Me, My Queen, and the Medal (Dave Carrol, @DaveCarrol)
I’ve never experienced a day like Saturday, October 6th. That was the day I received a Queen Elizabeth II Diamond Jubilee Medal. For a guy who likes to be able to extrapolate from life verbally and on the page, I’ve found myself without the proper words to describe what receiving it felt like. I honestly don’t know where I’ll be able to wear this medal, but my Queen Elizabeth II Diamond Jubilee Medal Information and Wearing Guide seems to indicate that there are “With Decoration” parties that I now qualify to attend. I’m not sure what we’ll do there, but I bet it’ll be awesome!
I’m not alone in receiving this honor; 60,000 Canadians were decorated with this medal as a way to “mark the 2012 celebrations of the 60th anniversary of Her Majesty Queen Elizabeth II’s accession to the Throne as Queen of Canada…a tangible way for Canada to honour Her Majesty for her service to this country.” It also “serves to honour significant contributions and achievements by Canadians.”
When I think about what my Grandfather’s war medals from the Queen meant to him and the subsequent generations of my family, I know that this token will forever speak to my kids of the value of community service done as unto our God.
For most of my years on this planet, I didn’t understand the “Royal” thing. I couldn’t imagine why our independent nation was hanging on to an “archaic” monarchy setup. It’s not that I didn’t LIKE the Queen, I just didn’t get her. We didn’t have much in common. My whole life I’ve considered most things bunk until proven otherwise. Faith is not my default setting. Often this insistence has proven prophetic; sadly, or maybe thankfully, just as often, if not more often, it’s caused me to admit and accept my haste and self-centered bent when proven wrong.
A couple of years ago I began to talk extensively about honoring our leaders. I believe that, even when it’s not easy because we don’t understand their logic or their rationale, it’s still a Godly principle. Give Romans 13 a quick peruse and convince me otherwise.
As often happens, truth and principle confronted my current self. I realized that I am a subject of Her Majesty Elizabeth the Second, by the Grace of God, of the United Kingdom of Great Britain and Northern Ireland, and of Her other Realms and Territories: Queen, Head of the Commonwealth, Defender of the Faith. And if I’m called to honor her, I need to honor her.
In fact, it was in her name, “to the Glory of God through the service of youth” that my children’s school, Princess Elizabeth, was dedicated. So, quietly and humbly, I internally subjected myself to her majesty. It changed me and freed me. During the Olympics this summer, I actually teared up a bit during God Save the Queen on a Friday night before going to serve food to the poor. I left my home that night wanting to honor my God and Queen, a vast change from years before. The Queen’s Annual Christmas addresses have been very moving to me. Last year she encouraged us by saying, “although we are capable of great acts of kindness, history teaches us that we sometimes need saving from ourselves–from our recklessness or our greed. God sent into the world a unique person–neither a philosopher nor a general, important though they are, but a Saviour, with the power to forgive.”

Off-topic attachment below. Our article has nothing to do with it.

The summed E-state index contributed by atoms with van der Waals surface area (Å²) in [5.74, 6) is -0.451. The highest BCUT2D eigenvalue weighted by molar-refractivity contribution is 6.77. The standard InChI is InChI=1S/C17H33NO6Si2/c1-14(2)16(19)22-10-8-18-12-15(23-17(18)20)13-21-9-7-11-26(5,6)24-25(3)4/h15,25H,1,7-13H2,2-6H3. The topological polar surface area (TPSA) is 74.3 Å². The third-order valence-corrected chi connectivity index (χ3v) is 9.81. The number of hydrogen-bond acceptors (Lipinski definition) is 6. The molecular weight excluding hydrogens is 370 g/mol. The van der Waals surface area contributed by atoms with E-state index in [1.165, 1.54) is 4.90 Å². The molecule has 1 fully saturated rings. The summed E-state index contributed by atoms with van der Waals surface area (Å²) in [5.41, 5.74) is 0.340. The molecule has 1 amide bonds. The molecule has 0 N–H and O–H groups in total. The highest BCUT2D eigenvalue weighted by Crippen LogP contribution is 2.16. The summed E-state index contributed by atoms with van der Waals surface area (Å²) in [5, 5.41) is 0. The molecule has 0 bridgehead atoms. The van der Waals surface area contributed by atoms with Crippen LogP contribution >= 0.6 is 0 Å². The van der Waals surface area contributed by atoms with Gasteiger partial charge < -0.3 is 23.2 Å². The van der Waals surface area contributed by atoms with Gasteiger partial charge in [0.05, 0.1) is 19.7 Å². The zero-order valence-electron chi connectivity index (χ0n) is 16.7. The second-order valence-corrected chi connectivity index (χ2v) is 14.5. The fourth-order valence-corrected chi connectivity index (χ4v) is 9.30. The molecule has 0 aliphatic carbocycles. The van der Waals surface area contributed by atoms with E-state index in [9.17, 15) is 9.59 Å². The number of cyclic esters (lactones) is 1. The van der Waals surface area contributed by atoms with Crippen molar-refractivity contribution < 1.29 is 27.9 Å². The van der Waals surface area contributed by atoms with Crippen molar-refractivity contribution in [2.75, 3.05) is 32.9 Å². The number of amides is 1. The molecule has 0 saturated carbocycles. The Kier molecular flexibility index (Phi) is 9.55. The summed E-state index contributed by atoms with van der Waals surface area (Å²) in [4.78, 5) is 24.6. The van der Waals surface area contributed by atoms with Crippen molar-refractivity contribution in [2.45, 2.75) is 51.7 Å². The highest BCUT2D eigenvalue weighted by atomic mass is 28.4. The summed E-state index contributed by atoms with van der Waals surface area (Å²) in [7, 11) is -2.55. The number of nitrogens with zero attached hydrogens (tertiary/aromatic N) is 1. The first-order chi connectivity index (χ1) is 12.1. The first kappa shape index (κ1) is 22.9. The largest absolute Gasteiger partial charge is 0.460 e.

On October 6th, I was the youngest person on the stage by about 20 years, which was an incredible honor. My brother, who joined my family and friends in the Sanderson Centre crowd, joked that I’ve always wanted to be much older than I am, so my dream had finally come true. “You’re with your people Dave,” he joked. But, to be honest, I did love that part! I loved it because I was sitting with war veterans, philanthropists, and international-impact missionary heroes. These were respectable men and women of distinction who have guided millions in non-profit funding, carved out minor sports pathways, and are fatherly cultural prophets.
More than any other thing, my preeminent thought about this medal is that it is “as unto the Lord”. Remember in Forrest Gump, when Forrest gave Jenny his medal and said that he only got it because he was doing what Jenny told him to do when he left for Vietnam? That’s what this feels like to me. I’m extraordinarily flattered by it all, but I’m just doing what I fundamentally believe a Christian is supposed to be doing. I haven’t always been like this; I was a jaded, selfish, verbal bully who didn’t want any part of our society–really, really. The difference has been due to nothing less than a spiritual rebirth through Christ–really, really. I wouldn’t BS you about something this important for the sake of propagating someone else’s agenda. When I made that decision, I knew that life had to be about others, and anything less than that would be selling the mandate of the Christian short. I’ll have no part in such a self-centered and ultimately empty charade.
The Biblical “Matthew” was a tax collector for the Roman Empire who gave up greed to follow a distinctly abnormal man who challenged what life was “about”. He quoted Christ as saying these powerful words, which still hold so much weight in modern life…
“If you cling to your life, you will lose it; but if you give up your life for me, you will find it.”
There is so much life to live and to share.